Thursday, May 1, 2008

Vanity Fair(?) vents at Monsanto

The current issue of Vanity Fair, May 2008, has an article whose title
gives you a good hint of the article: "Monsanto's Harvest of Fear".
Whether or not you like the article, it is worth the cover shot with
Madonna. The article's blurb:

Monsanto already dominates America's food chain with its
genetically modified seeds. Now it has targeted milk
production. Just as frightening as the corporation's tactics
- ruthless legal [patent] battles against small farmers - is
its decades-long history of toxic contamination.

The article starts out like a movie pitch starring Jimmy Stewart:

Gary Rinehart ... was behind the counter of .. his "old time
country store" ... in a tiny farm community 100 miles north
of Kansas City. The [store] is a fixture. Everyone knows
Rinehart ...

Cue in violins and some cute kids trying to steal some candy from a hay
strewn barrel, with a grandma rocking in a chair. Sweet innocence. But
then, the gradually increasing theme music from the movie Jaws, as
dark clouds role across the sky, and .......

... when a stranger walked in ... and came up to counter and asked
for [Rinehart] by name. "Well, that's me.", said Rinehart.

Lightning strikes outside, children start crying, as .....

As Rinehart would recall, the man began verbally attacking him,
saying he had proof that Rinehart had planted Monsanto's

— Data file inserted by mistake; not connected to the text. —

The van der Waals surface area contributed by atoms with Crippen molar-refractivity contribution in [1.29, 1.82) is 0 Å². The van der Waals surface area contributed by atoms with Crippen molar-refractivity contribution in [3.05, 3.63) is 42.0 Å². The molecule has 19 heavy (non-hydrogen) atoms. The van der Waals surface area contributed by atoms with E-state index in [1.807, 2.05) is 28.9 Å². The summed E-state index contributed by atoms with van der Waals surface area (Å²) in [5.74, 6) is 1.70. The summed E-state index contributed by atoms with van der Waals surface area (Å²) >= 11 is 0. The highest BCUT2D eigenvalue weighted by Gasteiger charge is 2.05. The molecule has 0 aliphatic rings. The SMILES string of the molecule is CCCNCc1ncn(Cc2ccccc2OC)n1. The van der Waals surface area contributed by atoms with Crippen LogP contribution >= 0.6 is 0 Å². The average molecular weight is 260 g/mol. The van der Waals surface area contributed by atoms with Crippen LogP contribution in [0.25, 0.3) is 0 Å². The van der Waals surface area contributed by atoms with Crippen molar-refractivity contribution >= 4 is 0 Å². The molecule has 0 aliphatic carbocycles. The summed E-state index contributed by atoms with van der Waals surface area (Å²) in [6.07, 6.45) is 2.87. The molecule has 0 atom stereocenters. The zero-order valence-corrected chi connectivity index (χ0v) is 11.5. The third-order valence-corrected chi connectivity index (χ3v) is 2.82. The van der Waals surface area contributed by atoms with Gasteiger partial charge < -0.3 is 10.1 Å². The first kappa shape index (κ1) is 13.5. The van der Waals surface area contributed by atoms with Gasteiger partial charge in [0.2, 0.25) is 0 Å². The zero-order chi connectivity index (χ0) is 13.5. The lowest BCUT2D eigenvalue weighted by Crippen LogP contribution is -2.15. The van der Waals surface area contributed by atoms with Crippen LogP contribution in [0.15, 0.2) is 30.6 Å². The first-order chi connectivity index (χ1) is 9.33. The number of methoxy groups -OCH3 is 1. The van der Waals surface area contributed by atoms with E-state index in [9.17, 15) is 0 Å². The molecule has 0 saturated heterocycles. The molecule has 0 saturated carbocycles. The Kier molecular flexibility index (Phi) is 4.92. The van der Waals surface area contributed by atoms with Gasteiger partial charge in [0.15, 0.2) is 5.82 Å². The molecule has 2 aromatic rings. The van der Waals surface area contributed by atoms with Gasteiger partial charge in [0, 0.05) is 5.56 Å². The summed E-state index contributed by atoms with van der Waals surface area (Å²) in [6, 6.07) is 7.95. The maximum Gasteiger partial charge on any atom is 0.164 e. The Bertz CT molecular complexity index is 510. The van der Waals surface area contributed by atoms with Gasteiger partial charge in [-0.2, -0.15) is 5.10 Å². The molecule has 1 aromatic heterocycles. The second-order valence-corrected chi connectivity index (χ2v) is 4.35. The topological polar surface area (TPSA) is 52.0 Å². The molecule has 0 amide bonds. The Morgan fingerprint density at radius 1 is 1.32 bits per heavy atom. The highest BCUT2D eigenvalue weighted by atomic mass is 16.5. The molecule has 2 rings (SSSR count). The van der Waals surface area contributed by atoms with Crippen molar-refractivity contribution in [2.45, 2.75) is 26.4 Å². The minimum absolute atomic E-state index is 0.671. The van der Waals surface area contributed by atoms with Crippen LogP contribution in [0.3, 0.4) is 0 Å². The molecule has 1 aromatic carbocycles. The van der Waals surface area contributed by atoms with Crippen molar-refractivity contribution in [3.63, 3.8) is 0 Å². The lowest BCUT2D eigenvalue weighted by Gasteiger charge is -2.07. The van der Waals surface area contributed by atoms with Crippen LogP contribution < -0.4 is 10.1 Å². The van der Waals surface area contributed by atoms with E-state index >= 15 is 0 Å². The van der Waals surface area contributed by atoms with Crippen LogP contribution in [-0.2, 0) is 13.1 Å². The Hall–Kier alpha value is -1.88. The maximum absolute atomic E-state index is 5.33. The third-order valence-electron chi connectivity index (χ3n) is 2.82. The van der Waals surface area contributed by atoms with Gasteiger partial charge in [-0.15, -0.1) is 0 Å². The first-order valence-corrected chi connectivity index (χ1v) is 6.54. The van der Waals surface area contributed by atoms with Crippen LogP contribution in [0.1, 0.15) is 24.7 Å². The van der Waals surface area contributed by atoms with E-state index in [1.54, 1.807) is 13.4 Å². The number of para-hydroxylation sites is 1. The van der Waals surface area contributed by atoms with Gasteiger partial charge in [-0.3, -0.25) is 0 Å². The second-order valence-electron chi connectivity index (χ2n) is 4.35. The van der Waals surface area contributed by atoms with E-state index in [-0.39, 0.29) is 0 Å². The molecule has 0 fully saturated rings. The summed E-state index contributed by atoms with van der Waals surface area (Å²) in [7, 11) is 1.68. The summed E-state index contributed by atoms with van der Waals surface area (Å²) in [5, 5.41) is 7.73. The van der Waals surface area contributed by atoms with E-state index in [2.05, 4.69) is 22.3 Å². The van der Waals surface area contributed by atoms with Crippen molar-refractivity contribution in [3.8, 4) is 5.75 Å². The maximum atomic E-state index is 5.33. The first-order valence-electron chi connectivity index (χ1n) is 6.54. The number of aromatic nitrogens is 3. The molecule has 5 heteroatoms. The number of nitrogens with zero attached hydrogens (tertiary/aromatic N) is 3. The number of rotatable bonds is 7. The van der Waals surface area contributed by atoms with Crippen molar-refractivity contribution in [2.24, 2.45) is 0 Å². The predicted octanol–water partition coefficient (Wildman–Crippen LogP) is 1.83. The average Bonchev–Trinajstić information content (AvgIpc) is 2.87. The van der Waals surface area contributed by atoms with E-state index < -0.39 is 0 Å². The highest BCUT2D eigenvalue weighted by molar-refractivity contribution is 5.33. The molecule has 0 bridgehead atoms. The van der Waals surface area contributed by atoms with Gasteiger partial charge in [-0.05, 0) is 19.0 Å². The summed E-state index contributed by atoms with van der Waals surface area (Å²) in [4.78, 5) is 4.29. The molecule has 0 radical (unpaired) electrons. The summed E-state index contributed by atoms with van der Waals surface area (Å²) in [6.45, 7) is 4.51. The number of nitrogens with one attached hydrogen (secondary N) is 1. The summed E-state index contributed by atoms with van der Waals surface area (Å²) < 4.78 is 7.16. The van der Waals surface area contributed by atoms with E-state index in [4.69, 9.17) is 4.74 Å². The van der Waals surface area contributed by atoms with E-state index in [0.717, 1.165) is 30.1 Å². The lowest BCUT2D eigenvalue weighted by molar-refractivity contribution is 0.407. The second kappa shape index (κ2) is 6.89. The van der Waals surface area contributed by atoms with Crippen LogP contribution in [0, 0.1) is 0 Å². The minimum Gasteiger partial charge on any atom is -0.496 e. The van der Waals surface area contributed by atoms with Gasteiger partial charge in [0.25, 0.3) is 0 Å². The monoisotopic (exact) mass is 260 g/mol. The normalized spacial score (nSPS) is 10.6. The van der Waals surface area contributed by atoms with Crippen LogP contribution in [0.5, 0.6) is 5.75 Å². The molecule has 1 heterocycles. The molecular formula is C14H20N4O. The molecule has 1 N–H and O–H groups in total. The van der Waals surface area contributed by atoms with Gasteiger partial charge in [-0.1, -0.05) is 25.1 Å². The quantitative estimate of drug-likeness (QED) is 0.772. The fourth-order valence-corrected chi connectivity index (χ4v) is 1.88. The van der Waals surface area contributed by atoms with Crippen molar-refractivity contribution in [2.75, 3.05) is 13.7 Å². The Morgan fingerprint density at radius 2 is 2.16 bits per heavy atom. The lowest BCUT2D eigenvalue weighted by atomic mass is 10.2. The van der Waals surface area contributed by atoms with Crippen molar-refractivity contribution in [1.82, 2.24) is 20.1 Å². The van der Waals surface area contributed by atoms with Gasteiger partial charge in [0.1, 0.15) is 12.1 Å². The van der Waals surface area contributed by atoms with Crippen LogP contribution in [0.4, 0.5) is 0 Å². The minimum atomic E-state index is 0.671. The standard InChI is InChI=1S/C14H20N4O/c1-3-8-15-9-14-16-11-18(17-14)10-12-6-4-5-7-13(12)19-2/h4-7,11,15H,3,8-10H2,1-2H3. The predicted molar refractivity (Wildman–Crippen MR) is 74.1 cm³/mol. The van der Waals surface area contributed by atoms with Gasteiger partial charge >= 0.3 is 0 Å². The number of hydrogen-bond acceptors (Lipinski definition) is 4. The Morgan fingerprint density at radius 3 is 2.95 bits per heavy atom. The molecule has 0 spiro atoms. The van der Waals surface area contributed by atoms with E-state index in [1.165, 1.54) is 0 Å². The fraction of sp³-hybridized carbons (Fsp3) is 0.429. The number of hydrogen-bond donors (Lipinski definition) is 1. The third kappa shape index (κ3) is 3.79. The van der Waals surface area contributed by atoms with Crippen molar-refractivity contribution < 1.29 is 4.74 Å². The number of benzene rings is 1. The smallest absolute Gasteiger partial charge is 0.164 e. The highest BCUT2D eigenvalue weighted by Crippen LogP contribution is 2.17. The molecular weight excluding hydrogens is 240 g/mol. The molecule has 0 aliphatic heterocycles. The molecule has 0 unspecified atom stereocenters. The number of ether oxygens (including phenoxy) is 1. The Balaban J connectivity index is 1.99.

genetically modified (G.M.) soybeans in violation of the
company's patent. Better come clean and settle with Monsanto,
Rinehart says the man told him - or fact the consequences.

But Rinehart wasn't a farmer, so how could he be accused of planting
anything? Boohoo - what do the facts have to do with anything, as ...

When the stranger persisted, Rinehart showed him the door. On
the way out the man kept making threats ... to the effect of ...
"Monsanto is big. You can't win. We will get you. You will

Sometime thereafter, Monsanto filed a federal patent infringement
lawsuit, claiming that a Monsanto investigator, one Jeffrey Moore,
had reams of evidence of Rinehart's illegal seed planting. Whoops
- are we stupid - turns out Moore identified the wrong person, and
Monsanto dropped the lawsuit. The article goes on from there.

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